As we forecasted last month, Eurostar will operate fewer trains this winter owing to a fall in passenger numbers in the wake of the terrorist attacks.

However The Independent reports that it will be Brussels, rather than Paris, which will bear the brunt of the cutbacks.

From January next year,  20 trains a week on the London to Brussels route will be axed.

When you consider that each of the original Alstom trainsets accommodates a maximum of 750 passengers it means that some 15,000 seats a week will be withdrawn from the market.

While it is true that the new Siemens trainsets can accommodate 900 passengers these are still not approved for the Brussels route. At the time of writing the latter is served exclusively by Eurosar’s original Alstom trainsets.

Besides the capacity cut the other bad news is that some onward connections will no longer be feasible.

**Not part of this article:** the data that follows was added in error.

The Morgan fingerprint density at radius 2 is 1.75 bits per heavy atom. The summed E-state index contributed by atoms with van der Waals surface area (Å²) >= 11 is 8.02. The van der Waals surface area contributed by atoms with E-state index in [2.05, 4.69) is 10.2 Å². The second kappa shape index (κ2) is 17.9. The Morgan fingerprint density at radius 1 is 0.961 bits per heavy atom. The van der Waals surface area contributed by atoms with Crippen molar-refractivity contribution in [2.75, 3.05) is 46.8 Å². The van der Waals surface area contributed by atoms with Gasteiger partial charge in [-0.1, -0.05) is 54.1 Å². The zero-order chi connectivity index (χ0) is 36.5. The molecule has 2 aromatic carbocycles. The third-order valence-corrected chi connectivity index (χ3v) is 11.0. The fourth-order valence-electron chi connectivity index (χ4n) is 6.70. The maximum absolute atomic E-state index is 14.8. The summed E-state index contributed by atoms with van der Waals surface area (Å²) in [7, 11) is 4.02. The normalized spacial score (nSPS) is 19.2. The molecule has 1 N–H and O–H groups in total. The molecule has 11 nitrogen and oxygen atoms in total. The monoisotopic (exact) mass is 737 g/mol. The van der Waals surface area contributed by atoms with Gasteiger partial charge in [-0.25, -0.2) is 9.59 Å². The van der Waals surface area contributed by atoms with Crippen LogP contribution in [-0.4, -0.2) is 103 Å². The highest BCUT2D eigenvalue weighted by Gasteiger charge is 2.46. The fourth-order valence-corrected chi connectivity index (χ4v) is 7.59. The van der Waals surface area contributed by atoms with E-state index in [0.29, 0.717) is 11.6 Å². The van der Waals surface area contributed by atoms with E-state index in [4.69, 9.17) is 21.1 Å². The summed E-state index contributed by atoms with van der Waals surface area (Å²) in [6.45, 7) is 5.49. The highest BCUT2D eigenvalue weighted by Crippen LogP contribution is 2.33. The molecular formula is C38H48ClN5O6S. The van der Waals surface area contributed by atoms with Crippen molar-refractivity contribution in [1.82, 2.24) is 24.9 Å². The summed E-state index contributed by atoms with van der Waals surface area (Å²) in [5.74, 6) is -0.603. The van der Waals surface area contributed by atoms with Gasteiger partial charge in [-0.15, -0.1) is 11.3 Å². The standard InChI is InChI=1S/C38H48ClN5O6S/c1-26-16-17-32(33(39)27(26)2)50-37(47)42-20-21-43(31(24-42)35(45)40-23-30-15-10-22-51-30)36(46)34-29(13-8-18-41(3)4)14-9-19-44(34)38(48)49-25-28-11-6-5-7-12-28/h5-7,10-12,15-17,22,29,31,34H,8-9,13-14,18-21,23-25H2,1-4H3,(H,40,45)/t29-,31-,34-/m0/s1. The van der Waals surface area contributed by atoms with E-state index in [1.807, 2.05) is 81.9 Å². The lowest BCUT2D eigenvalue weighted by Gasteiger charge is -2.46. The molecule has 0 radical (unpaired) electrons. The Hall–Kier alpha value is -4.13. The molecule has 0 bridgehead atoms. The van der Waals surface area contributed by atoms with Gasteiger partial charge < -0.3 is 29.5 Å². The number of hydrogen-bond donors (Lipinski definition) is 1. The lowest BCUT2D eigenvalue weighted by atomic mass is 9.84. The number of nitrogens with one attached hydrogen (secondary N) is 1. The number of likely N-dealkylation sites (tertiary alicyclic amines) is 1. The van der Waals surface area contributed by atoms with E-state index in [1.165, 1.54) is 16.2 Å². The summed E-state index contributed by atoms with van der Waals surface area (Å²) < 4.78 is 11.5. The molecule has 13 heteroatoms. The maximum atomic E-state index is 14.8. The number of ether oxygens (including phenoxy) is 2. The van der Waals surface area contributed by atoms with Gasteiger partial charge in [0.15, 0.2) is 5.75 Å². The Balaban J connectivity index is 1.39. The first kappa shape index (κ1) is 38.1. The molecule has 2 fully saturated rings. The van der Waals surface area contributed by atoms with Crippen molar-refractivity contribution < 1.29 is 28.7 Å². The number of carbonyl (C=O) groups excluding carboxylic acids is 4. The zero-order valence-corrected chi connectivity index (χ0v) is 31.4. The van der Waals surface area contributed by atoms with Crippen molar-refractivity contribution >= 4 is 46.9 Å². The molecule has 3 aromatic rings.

In recent years a greater number of passengers had begun to use Eurostar’s Brussels services as a springboard to Holland, Luxembourg and Germany.

But the point-to-point business market is affected too.

Services out of London will still start at the early hour of 0650 but the next departure at 0804 will be axed.

What it means is that business people who live outside London, and who cannot reach St Pancras in time for the 0650 departure, will not be able to arrive in Brussels until lunchtime.

And the situation is no better in the evening peak. A business person returning home to Brussels has the meagre choice of the 1704 and 1934 departures with the latter being the final service of the day.

In a bid to woo more passengers Eurostar has relaunched its £19 one-way “Snap” tickets.  But these are intended for leisure travellers as their restrictions make them unsuitable for use by business people.